Scrap vessels may send Liberty ship to sea again Goal is Normandy landing celebration

November 22, 1993|By Erik Nelson | Erik Nelson,Staff Writer

Baltimore's surviving World War II Liberty ship may be sailing again -- to France for next year's 50th anniversary of the Normandy invasion -- thanks to bills passed Saturday by the U.S. Senate and House of Representatives.

The legislative action authorizes the scrapping of six Naval Reserve Defense Fleet ships to speed the restoration of Baltimore's John W. Brown and two other wartime supply ships.

"I'm thrilled. This is something we've been working for for years. We've put in over 200,000 hours of work into this," said merchant marine Capt. Brian Hope, chairman of the Baltimore-based Project Liberty Ship.

Volunteers have been restoring the John W. Brown, moored at Pier 1 on Clinton Street, since 1988.

Of the 2,700 Liberty ships built during World War II, only two survive -- the Brown and the Jeremiah O'Brien of San Francisco. The other supply ship is the Lane Victory in San Pedro, Calif., the last of approximately 500 cargo-carrying Victory ships built for the war.

Each ship has its own restoration organization, and each will receive two of the reserve ships to sell for scrap.

Captain Hope said that after each organization sells its ships, the money they obtain will be divided evenly among them. They are hoping to realize $300,000 for each ship for a total of $1.8 million.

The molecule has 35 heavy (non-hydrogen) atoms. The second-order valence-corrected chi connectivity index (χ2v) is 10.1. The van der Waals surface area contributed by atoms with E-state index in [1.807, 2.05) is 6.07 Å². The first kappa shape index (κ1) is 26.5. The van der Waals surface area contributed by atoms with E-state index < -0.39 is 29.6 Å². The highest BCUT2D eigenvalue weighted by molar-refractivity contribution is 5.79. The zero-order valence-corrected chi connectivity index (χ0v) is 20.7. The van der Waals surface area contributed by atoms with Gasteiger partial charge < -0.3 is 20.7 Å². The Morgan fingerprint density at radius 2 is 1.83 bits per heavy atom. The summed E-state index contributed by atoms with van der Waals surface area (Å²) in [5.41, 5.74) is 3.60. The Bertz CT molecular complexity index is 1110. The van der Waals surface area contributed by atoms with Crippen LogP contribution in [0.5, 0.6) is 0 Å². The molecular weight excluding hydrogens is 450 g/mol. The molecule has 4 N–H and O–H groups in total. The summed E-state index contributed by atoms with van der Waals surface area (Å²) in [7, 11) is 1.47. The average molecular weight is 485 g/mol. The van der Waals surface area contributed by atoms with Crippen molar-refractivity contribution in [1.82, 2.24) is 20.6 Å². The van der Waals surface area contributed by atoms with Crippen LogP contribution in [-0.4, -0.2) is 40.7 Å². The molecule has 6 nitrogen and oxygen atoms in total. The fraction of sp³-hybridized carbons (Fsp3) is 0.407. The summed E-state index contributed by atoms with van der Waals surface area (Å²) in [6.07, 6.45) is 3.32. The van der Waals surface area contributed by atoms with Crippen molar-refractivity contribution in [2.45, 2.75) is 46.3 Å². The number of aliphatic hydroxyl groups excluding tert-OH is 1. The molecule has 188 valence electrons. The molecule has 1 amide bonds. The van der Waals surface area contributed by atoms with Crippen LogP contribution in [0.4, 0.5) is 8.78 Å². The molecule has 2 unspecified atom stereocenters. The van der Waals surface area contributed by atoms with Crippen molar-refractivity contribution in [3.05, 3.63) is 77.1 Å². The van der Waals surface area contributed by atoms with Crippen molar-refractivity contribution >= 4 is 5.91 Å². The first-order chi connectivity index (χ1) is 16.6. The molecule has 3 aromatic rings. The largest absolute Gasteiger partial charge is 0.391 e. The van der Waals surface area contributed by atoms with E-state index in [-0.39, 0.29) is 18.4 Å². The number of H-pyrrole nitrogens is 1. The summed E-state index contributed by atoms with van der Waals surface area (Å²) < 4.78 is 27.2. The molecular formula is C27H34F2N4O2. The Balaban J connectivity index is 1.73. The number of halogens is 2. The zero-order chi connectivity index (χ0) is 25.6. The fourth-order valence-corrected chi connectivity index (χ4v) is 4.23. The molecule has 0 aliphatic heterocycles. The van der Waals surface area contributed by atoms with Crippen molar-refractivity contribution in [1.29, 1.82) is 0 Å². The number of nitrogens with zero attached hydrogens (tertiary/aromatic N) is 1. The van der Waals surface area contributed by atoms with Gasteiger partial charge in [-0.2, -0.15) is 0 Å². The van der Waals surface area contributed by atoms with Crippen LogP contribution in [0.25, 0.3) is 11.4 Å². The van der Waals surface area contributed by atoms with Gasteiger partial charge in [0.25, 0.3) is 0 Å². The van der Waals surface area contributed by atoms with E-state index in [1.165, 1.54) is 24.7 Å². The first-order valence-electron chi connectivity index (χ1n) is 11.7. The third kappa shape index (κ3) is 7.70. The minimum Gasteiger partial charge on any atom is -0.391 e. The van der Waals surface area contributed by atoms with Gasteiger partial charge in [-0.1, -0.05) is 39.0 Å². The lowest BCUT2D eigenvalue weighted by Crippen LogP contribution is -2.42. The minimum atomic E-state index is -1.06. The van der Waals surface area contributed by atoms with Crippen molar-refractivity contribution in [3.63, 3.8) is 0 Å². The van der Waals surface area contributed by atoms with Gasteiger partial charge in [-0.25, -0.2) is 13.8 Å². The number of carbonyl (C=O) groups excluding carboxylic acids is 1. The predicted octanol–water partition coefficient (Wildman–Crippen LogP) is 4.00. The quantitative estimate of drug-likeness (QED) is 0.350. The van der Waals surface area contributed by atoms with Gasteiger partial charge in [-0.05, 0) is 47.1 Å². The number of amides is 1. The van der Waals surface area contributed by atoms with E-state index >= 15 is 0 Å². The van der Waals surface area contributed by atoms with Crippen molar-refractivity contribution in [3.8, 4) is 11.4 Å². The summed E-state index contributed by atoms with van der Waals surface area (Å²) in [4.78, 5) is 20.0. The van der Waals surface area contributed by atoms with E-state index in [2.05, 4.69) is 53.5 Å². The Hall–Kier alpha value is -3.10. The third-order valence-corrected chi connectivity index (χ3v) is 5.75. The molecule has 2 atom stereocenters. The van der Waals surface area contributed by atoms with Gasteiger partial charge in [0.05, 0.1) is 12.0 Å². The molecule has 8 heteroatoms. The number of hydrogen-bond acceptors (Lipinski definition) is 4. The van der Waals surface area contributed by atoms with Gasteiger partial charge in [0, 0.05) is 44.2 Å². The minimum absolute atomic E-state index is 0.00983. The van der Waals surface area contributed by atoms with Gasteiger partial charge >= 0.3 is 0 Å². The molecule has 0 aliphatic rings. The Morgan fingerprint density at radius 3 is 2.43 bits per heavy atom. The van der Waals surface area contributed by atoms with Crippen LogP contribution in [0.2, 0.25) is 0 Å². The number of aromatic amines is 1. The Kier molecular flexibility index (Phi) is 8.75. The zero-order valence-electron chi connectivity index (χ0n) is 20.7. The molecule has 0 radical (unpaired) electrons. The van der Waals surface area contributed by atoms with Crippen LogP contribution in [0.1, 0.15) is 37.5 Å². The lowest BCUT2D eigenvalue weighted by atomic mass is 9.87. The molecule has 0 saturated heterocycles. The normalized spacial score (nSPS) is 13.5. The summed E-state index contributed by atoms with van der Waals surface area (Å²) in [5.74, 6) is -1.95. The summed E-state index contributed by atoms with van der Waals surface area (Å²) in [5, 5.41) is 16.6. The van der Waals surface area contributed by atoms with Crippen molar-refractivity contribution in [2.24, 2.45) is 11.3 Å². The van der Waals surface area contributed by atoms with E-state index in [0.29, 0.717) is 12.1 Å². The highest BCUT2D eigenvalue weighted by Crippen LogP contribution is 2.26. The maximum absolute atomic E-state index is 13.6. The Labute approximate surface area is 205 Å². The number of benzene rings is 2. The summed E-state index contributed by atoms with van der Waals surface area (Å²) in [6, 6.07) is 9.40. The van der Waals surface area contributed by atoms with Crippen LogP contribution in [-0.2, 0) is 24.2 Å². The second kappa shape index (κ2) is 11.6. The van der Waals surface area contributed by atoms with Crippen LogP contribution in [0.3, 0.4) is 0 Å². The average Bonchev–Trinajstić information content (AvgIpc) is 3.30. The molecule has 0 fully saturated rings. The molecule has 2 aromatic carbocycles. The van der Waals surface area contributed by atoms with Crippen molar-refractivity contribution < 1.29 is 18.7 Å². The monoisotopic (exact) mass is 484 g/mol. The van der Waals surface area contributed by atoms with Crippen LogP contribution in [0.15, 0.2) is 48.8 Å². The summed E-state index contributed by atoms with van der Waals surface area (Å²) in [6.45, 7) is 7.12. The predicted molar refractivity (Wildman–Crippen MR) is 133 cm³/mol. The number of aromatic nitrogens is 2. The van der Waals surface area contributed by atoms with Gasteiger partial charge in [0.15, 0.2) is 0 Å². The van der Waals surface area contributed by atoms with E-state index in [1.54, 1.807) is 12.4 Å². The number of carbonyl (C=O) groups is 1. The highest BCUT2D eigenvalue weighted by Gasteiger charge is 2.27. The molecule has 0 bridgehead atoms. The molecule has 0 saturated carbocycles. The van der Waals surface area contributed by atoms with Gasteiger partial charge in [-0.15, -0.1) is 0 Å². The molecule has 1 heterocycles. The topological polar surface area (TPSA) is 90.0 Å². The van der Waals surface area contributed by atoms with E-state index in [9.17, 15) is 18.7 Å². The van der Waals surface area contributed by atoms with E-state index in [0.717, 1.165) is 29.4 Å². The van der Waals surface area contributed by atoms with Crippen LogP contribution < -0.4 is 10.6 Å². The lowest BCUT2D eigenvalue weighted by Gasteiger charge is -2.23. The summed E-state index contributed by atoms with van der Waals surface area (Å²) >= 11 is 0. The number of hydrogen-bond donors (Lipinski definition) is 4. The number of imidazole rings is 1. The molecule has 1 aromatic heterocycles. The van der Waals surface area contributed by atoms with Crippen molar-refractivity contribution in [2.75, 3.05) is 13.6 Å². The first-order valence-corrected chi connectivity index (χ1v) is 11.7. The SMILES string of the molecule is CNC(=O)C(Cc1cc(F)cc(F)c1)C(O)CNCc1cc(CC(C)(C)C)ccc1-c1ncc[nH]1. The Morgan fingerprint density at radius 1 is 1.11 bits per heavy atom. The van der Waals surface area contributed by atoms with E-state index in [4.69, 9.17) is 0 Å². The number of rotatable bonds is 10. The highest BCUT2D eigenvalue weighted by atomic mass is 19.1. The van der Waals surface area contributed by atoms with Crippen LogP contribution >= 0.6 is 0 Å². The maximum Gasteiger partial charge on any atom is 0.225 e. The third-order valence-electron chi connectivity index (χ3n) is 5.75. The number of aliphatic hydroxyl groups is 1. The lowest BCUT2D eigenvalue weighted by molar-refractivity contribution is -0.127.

One of the former merchant marine sailors hoping to sail aboard the John W. Brown is Leo T. Vogelsang, 66, of Westminster.

In 1944, he was an ordinary seaman aboard another Liberty ship. After four years of helping to restore the John W. Brown, Mr. Vogelsang is an apprentice oiler in the ship's engine room.

"We need 20,000 rivets replaced, we need a couple new steel plates on the hull and we need all-new boiler tubes," he said.

"If each ship wouldn't get two scrap ships to sell, we wouldn't be able to go to Normandy," he said.

After making the trip, the Brown will return to Baltimore to become a memorial to those who built, sailed and defended the fleet of supply ships.

The 441-foot John W. Brown was built at Bethlehem Steel's Fairfield shipyard in 42 days and launched on Sept. 7, 1942. It could carry 500 troops and 10,000 tons of cargo with a crew of 45 merchant seamen and 41 Navy guards. It was armed with a 5-inch gun on the stern, three 3-inch guns and eight 20-mm guns and could steam at 11 knots.

Its renovation is primarily a volunteer effort, though the state has contributed about $225,000 toward the estimated $750,000 cost.

The plan for next May is for the John W. Brown, the other two renovated ships and several vintage warships to rendezvous in New York harbor and off Nova Scotia, before sailing in convoy to Southampton, England. They will cross the English Channel for the June 6 celebration of the D-Day landings on France's Normandy coast.

Maryland legislators Republican Helen Delich Bentley, in the House, and Democrat Barbara A. Mikulski, in the Senate, were the authors of the bills.

Congressional leaders are expected to quickly reconcile any differences between the two bills and the president is expected to sign the legislation, said David Richardson, an aide to Mrs. Bentley.

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